Yeah, absolutely. I like the idea too, as we are definitely hearing, as you mentioned earlier, questions about how do It teams get more efficient, how do we make sure that we're driving the most value out of their time? And we're looking at a whole bunch of companies are probably looking at their budgets for next year already, right? And they're looking at, do we need more developers? Is our infrastructure cost going up? What's going to change about next year? The ability to understand that this can actually drive efficiencies in your technology spend and how you leverage it more successfully or thoughtfully. That makes a ton of sense to me. And I just love this phrase you used. You talked about turning your data into revenue. I love it, and I think that in my experience, there are people that 100% understand that concept and 100% don't. I don't know many people in the middle. Like, either you get it and you understand that your data is revenue or it's potential revenue you're not realizing.
Jess Carter [00:37:12]:
And if you can look at it that way, you'll get way more incentivized about speed and accuracy, et cetera. Okay?
Jorge Sancha [00:37:20]:
Absolutely. This is what we see in the best companies we work with. They understand that, and they take that to the limit. They don't waste time. I mean, probably the worst companies in terms of data are those that are buried in data and they don't know what to make the best of it. And the best companies is they're very focused on what are the things that make the difference to us, what is really important to the business. Let's make sure that's fast, it's available, it's consistent to everyone in the company so that everyone's looking at the same data and they can make decisions over that data as soon as it's available.
Jess Carter [00:38:16]:
Yeah, I think you've defined data driven leadership in that comment there, that you appreciate the data as an asset and you want it to be quick and available for everyone who needs it to make the right decisions. Okay, so then I have to round you out as a person because we've talked about speed so much that it can almost sound right, like it's like we're machines. And so I've also heard that you have a pretty good jorge himself has a pretty good principle around work life balance or an ability to be present where you so when we talk about speed all the time at work, how do you juggle that with also being human and being somebody who's well balanced? What's your take?
Jorge Sancha [00:39:02]:
Think that's a great question, actually. If you look at Tinybird, this is not a company where people work to the death until the late hours of the evening or whatever, but we're pretty intense while we're working in the sense of not wasting time. And whenever we're thinking, hey, should we do this, should we do that, we always say, guys, speed wins. You make the decision because it's probably like 80% of the decisions are reversible, and it's better to make a decision, just keep moving. And then some things require more time. And then even myself, I'm not a young kid anymore. I can't work those many hours. I have kids of my own.
Jorge Sancha [00:39:54]:
So as much as possible, I try to balance work life. And during the weekends, I stay away from slack and I stay away as much as I can. And we ask people to be flexible the same way we allow them to have flexibility in their work hours. Because starting a business, it's complicated, and you have customers and they have needs, and you have to be there for them. But we take that very seriously as well. We see this as a marathon. We want to be in top shape ten years from now. We don't want to die in the process just because we're all so exhausted that it doesn't make any sense.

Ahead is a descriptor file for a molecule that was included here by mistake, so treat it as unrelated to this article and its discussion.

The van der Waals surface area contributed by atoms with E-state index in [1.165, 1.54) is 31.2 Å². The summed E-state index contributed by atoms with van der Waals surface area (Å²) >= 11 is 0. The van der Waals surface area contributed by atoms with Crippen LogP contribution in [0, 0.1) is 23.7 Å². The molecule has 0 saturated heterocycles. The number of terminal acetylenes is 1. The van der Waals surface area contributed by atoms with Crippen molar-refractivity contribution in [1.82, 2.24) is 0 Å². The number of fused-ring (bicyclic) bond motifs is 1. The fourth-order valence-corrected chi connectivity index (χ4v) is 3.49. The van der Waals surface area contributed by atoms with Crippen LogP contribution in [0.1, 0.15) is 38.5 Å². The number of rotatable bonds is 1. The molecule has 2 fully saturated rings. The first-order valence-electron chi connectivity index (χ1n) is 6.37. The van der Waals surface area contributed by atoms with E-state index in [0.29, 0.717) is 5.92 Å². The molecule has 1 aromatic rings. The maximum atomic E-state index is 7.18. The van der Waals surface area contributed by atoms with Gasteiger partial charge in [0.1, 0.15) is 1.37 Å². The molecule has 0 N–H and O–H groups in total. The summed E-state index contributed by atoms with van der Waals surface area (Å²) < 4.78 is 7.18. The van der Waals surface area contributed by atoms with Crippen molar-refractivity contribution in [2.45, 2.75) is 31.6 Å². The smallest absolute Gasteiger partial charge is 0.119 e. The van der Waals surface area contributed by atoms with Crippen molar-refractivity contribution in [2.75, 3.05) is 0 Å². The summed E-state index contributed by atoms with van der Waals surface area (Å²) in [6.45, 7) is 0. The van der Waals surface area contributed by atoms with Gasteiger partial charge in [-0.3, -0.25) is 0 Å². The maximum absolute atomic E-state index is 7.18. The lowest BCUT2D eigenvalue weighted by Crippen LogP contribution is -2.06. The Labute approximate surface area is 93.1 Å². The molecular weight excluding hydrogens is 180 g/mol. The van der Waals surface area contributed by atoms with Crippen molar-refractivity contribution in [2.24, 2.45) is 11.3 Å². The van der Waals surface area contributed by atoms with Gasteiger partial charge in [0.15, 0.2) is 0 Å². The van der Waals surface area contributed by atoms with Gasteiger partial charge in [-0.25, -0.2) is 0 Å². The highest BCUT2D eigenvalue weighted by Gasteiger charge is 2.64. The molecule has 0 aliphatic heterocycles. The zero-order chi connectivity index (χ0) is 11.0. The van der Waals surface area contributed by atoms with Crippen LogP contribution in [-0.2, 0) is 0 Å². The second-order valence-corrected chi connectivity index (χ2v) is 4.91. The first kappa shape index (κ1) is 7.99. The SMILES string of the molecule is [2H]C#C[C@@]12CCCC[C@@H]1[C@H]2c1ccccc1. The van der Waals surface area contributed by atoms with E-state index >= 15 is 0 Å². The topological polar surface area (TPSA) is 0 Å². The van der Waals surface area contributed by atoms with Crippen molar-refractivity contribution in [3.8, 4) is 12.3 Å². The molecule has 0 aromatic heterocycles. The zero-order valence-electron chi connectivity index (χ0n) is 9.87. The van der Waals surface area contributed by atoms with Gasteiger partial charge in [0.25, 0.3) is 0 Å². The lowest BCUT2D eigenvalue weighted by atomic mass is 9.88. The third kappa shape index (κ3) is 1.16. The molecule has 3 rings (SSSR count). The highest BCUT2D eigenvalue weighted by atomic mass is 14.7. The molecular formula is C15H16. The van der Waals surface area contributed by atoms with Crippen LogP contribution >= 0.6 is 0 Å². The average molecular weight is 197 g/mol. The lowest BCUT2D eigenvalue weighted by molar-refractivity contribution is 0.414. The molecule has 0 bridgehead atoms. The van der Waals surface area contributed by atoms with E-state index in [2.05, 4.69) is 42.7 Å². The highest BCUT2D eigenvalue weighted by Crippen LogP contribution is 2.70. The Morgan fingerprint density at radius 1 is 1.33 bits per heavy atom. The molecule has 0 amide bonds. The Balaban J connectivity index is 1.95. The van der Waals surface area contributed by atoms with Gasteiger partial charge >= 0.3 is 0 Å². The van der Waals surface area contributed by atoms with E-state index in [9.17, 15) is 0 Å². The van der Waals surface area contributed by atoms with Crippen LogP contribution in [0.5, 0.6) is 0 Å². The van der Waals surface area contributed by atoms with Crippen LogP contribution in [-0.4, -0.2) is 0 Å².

Jess Carter [00:40:46]:
I respect that.
Jorge Sancha [00:40:47]:
Yeah. But it's difficult. And I would lie if I tell you that I'm getting it right 100% of the time. Even though I stay out away from slack and all these things, my biggest problem is how do I actually disconnect? How do I close the laptop and actually say, hey, now I'm going to be present for my family, and I'm going to be present for that's. To me, the hardest things and the things that help me on a personal level is exercise. Just going for a run or cycling or doing some exercise and then just spending time with the family and listen to them and put them first in the weekend.
Jess Carter [00:41:34]:
Yeah, that sounds good. That sounds like a healthy balance for me. I think. I certainly am on a recovering side of 2000, 903,000 hours, years. And so it got to a point where I have two small kids, too, and it was like, hey, this isn't I had some life hit me in the face a couple of years ago, and I just realized somebody said to me, you're living your life like a video game. And at the end you get a prize. They're like you're missing that. This is it.
Jess Carter [00:42:04]:
This is the price. You have to enjoy this. That doesn't mean you work Jess hard, but it does mean, and I like your sense of when I'm working, let's work, let's get some stuff done. And speed does matter, and let's trust each other and make decisions. And most of them are reversible. I think that that's right. But I use the phrase like, be where my feet are. If I'm at work, let's be at work.
Jess Carter [00:42:23]:
If I'm at home, let's be at home. And I also get that right, not 100% of the time. I think it makes us good people that we get to practice. It's like yoga. You have a practice, we're practicing being present, right?
Jorge Sancha [00:42:35]:
Jess Carter [00:42:35]:
Well, Jorge, before we go. Is there anything else I haven't asked you about that I really should or we need to make sure we cover?
Jorge Sancha [00:42:43]:
Not really. Just that Tinybird is free to try and we have a slack community. I'm there. My co founders are there. I would love to get people to use Tinybird and give us feedback. That's really it. It's been great to talk to you.
Jess Carter [00:43:07]:
You too. And hey, if people want to follow you or find you, where can they find you?
Jorge Sancha [00:43:14]:
Tinybird is Tinybird. Co. The domain. Tinybird Co. on Twitter, and I'm Jorge Sancha on Twitter as well. I don't tweet much these days. I must stay. One of the things that I'm trying to do to make better use of my time is not spend a lot of time in social media, but the two places where I post something sometimes is on Twitter and LinkedIn.
Jess Carter [00:43:48]:
Thank you so much for being here today. Really appreciate it.
Jorge Sancha [00:43:52]:
Thank you for having me. It's been great meeting you, and enjoyed the conversation very much.
Jess Carter [00:43:57]:
Thank you for listening. I'm your host, Jess Carter. Don't forget to follow the data driven leadership wherever you get your podcast and rate and review, letting us know how these data topics are transforming your business. We can't wait for you to join us on the next episode.